Computer navigated surgery describes a revolutionary set of technologies which allow computerized imaging, analysis, projection, and programming to plan or execute surgery. It is a key component in modern surgery and robotic surgery. Computed assisted surgery is usually facilitated by a sequence of steps including 1. Image acquisition 2. Image analysis 3. Image simulation 4. Surgical navigation and optionally, 5. Robotic surgery. The most sophisticated systems have all these steps.
Image acquisition consists of using an imaging modality to enter the patient’s surgical area of interest (e.g. lumbar spine in spine surgery) into the computer’s database. The best images are usually from a computer tomography scan (CAT scan) but plain Xrays, MRI or Ultrasound have all been used. The images may be obtained preoperatively or, more accurately, intraoperatively and multiple modalities may be fused together to make a single database. The imaging may also include surgical instruments and critical markers, which will be integrated into the dataset to facilitate the further 3Dimensional simulation and surgical navigation steps.
In the second phase, the computer analyses the data to reconstruct a 3 dimensional digital dataset of the patient’s anatomy from the imaging. This dataset is a correctly scaled digital representation of the entire scanned area or volume, with correct distances and depths. This will often contain reference markers or instruments (like the “you are here” marker on a building map) to give the surgeon feedback of where the marker on the patient is found in the image. This is the basis on which all the planning and execution will be done.
In the Image simulation phase, the computer uses its 3D reconstruction of the patient’s anatomy to create visual representations, which the surgeon can view, manipulate and even interact with. These may highlight various parts of the anatomy and hide other parts, as decided by the surgeon. Hence, muscles and fat may be hidden to show only the bone, as in the case of spinal surgery. Also, several different views may be shown simultaneously e.g. cross-sectional views from the front, side, top or bottom, in addition to the entire 3 dimensional reconstruction. This allows a realistic view of the patient’s imaged area that would not be available to the naked eye, giving the surgeon “Xray vision”. These images are displayed in real time and hence the surgeon is able to use the computer representation to assess the inner depths of the patient virtually, before even making an incision to see the tissues for himself.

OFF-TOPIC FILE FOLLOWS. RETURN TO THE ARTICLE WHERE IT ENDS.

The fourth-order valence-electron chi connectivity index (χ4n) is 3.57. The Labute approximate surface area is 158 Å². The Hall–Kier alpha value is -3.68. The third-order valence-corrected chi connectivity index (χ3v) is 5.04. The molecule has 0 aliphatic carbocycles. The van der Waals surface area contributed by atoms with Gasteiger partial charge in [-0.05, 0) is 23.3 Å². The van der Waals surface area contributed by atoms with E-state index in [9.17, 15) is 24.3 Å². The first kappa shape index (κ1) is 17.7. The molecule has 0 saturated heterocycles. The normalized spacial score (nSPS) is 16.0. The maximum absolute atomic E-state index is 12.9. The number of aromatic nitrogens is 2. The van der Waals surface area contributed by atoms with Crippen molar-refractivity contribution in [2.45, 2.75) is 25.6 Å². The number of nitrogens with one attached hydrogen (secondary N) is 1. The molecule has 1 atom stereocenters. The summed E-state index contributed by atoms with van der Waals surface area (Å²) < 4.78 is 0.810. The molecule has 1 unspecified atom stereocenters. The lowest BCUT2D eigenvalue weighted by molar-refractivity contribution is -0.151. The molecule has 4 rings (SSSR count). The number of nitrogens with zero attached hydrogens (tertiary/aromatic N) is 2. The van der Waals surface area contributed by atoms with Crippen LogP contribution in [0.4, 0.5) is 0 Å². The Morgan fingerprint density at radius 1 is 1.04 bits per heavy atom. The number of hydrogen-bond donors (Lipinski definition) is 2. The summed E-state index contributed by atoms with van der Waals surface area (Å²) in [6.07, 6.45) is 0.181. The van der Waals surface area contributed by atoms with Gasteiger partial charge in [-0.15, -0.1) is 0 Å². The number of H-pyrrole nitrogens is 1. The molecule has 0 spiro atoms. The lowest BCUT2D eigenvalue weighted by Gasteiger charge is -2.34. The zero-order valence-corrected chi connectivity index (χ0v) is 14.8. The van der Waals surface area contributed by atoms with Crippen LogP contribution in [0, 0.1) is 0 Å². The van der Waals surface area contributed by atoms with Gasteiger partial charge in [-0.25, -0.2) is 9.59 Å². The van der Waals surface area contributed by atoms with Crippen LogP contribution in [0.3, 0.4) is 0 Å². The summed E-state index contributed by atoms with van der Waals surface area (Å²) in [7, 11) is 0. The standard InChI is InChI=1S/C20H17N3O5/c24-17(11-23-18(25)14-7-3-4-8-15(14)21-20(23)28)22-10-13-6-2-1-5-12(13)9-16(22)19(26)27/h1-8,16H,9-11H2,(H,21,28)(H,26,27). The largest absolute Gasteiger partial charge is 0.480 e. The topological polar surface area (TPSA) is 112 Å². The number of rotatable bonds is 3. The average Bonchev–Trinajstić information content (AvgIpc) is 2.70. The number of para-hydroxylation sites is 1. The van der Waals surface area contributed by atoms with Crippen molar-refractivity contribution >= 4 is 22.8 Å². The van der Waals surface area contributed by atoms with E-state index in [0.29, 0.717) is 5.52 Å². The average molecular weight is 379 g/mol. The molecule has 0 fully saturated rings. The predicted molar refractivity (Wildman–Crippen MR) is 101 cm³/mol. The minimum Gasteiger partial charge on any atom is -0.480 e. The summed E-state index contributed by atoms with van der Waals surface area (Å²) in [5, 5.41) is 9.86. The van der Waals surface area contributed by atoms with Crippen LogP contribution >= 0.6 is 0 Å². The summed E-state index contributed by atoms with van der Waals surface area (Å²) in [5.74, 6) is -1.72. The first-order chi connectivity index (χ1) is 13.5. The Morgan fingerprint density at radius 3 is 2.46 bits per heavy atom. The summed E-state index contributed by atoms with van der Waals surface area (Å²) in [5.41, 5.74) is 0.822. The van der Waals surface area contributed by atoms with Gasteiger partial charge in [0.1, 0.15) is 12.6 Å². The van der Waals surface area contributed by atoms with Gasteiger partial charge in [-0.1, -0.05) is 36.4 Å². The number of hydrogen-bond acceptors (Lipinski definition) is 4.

The navigation phase is a continuation of the simulation phase. Here, the surgeon can move an actual instrument near to the patient and see where the virtual projection of that instrument will be in relation to the inner structures of the patient. As the images can be updated real time, the computer provides a live virtual image of the patient and the surgeon’s instrument simultaneously as the surgeon moves the instrument. To enable this the computer is fitted with a camera that can track or “see” specially marked instruments, and include them in its 3D simulations of the patient. Hence the surgeon can use the simulation to accurately “navigate” to a region of interest, making smaller incisions and accurately placing the instrument or implant, even when he cannot see the actual tip of the instrument.
The final phase of computer navigation is that of robotic surgery. In this step, a surgical robot is used to accurately replicate a particular part of a surgery, such as the placement of a screw. Here, an implant is planned and placed in the simulation, and then the computer programming instructs the robot how to accurately and safely place an actual screw in that simulated position, in the real patient. The entire process is monitored by the surgical team, who also perform the remainder of the surgery, as per normal.
These techniques are particularly useful in regions of complex anatomy e.g. the spine, in circumstances where the anatomy is unusual, e.g. deformity surgery or revision surgery. The technique has been shown to increase the accuracy of placement of screws in the spine when compared to other non-navigated techniques. It also allows better planning of surgery, use of smaller incisions and decreases surgical errors.
Content written by Dr Kimani White & Dr Ashish Diwan